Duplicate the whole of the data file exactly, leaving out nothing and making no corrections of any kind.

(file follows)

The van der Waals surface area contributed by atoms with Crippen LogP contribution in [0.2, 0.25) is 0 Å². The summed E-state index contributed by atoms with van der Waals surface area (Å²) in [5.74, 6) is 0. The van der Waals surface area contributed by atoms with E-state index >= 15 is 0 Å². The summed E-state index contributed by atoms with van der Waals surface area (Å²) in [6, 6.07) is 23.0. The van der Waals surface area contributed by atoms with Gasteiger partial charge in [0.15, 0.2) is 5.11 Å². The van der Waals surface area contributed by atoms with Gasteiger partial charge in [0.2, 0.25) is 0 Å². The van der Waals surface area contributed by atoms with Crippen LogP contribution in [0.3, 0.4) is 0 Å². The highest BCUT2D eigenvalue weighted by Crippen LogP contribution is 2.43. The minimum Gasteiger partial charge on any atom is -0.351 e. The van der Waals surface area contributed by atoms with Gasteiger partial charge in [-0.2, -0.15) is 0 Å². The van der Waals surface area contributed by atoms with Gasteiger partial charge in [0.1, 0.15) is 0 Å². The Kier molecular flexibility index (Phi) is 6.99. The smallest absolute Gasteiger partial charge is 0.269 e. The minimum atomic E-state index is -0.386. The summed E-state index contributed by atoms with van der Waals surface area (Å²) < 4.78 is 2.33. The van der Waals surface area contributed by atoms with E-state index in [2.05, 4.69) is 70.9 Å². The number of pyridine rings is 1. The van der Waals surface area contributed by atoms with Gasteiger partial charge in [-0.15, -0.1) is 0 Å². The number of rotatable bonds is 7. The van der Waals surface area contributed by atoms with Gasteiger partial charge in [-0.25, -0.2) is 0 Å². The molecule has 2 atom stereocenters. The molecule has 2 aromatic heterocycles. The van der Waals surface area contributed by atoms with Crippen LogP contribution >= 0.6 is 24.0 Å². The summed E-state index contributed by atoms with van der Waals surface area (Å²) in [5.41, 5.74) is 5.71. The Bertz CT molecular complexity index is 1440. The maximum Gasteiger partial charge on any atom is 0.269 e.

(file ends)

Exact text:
The van der Waals surface area contributed by atoms with Crippen LogP contribution in [0.2, 0.25) is 0 Å². The summed E-state index contributed by atoms with van der Waals surface area (Å²) in [5.74, 6) is 0. The van der Waals surface area contributed by atoms with E-state index >= 15 is 0 Å². The summed E-state index contributed by atoms with van der Waals surface area (Å²) in [6, 6.07) is 23.0. The van der Waals surface area contributed by atoms with Gasteiger partial charge in [0.15, 0.2) is 5.11 Å². The van der Waals surface area contributed by atoms with Gasteiger partial charge in [0.2, 0.25) is 0 Å². The van der Waals surface area contributed by atoms with Crippen LogP contribution in [0.3, 0.4) is 0 Å². The highest BCUT2D eigenvalue weighted by Crippen LogP contribution is 2.43. The minimum Gasteiger partial charge on any atom is -0.351 e. The van der Waals surface area contributed by atoms with Gasteiger partial charge in [-0.2, -0.15) is 0 Å². The van der Waals surface area contributed by atoms with Gasteiger partial charge in [0.1, 0.15) is 0 Å². The Kier molecular flexibility index (Phi) is 6.99. The smallest absolute Gasteiger partial charge is 0.269 e. The minimum atomic E-state index is -0.386. The summed E-state index contributed by atoms with van der Waals surface area (Å²) < 4.78 is 2.33. The van der Waals surface area contributed by atoms with E-state index in [2.05, 4.69) is 70.9 Å². The number of pyridine rings is 1. The van der Waals surface area contributed by atoms with Gasteiger partial charge in [-0.15, -0.1) is 0 Å². The number of rotatable bonds is 7. The van der Waals surface area contributed by atoms with Gasteiger partial charge in [-0.25, -0.2) is 0 Å². The molecule has 2 atom stereocenters. The molecule has 2 aromatic heterocycles. The van der Waals surface area contributed by atoms with Crippen LogP contribution >= 0.6 is 24.0 Å². The summed E-state index contributed by atoms with van der Waals surface area (Å²) in [5.41, 5.74) is 5.71. The Bertz CT molecular complexity index is 1440. The maximum Gasteiger partial charge on any atom is 0.269 e.